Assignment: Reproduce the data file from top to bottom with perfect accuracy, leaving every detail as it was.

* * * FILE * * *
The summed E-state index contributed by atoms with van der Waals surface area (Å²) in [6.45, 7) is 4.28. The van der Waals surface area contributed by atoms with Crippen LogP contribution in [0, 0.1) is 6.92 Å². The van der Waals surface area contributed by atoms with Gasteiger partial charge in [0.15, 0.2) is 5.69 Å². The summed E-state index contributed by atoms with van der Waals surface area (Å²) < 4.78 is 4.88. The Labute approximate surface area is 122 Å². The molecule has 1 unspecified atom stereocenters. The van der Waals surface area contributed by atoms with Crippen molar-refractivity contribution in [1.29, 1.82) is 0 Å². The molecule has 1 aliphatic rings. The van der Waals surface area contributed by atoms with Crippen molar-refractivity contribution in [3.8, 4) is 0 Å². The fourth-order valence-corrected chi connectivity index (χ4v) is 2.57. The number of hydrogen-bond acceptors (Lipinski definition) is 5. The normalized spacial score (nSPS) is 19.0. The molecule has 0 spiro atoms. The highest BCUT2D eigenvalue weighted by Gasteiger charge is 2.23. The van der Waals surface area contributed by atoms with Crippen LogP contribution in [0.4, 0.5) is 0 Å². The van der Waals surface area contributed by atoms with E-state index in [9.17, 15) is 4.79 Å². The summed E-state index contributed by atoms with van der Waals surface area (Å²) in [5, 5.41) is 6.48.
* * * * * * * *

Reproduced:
The summed E-state index contributed by atoms with van der Waals surface area (Å²) in [6.45, 7) is 4.28. The van der Waals surface area contributed by atoms with Crippen LogP contribution in [0, 0.1) is 6.92 Å². The van der Waals surface area contributed by atoms with Gasteiger partial charge in [0.15, 0.2) is 5.69 Å². The summed E-state index contributed by atoms with van der Waals surface area (Å²) < 4.78 is 4.88. The Labute approximate surface area is 122 Å². The molecule has 1 unspecified atom stereocenters. The van der Waals surface area contributed by atoms with Crippen molar-refractivity contribution in [1.29, 1.82) is 0 Å². The molecule has 1 aliphatic rings. The van der Waals surface area contributed by atoms with Crippen molar-refractivity contribution in [3.8, 4) is 0 Å². The fourth-order valence-corrected chi connectivity index (χ4v) is 2.57. The number of hydrogen-bond acceptors (Lipinski definition) is 5. The normalized spacial score (nSPS) is 19.0. The molecule has 0 spiro atoms. The highest BCUT2D eigenvalue weighted by Gasteiger charge is 2.23. The van der Waals surface area contributed by atoms with Crippen LogP contribution in [0.4, 0.5) is 0 Å². The van der Waals surface area contributed by atoms with E-state index in [9.17, 15) is 4.79 Å². The summed E-state index contributed by atoms with van der Waals surface area (Å²) in [5, 5.41) is 6.48.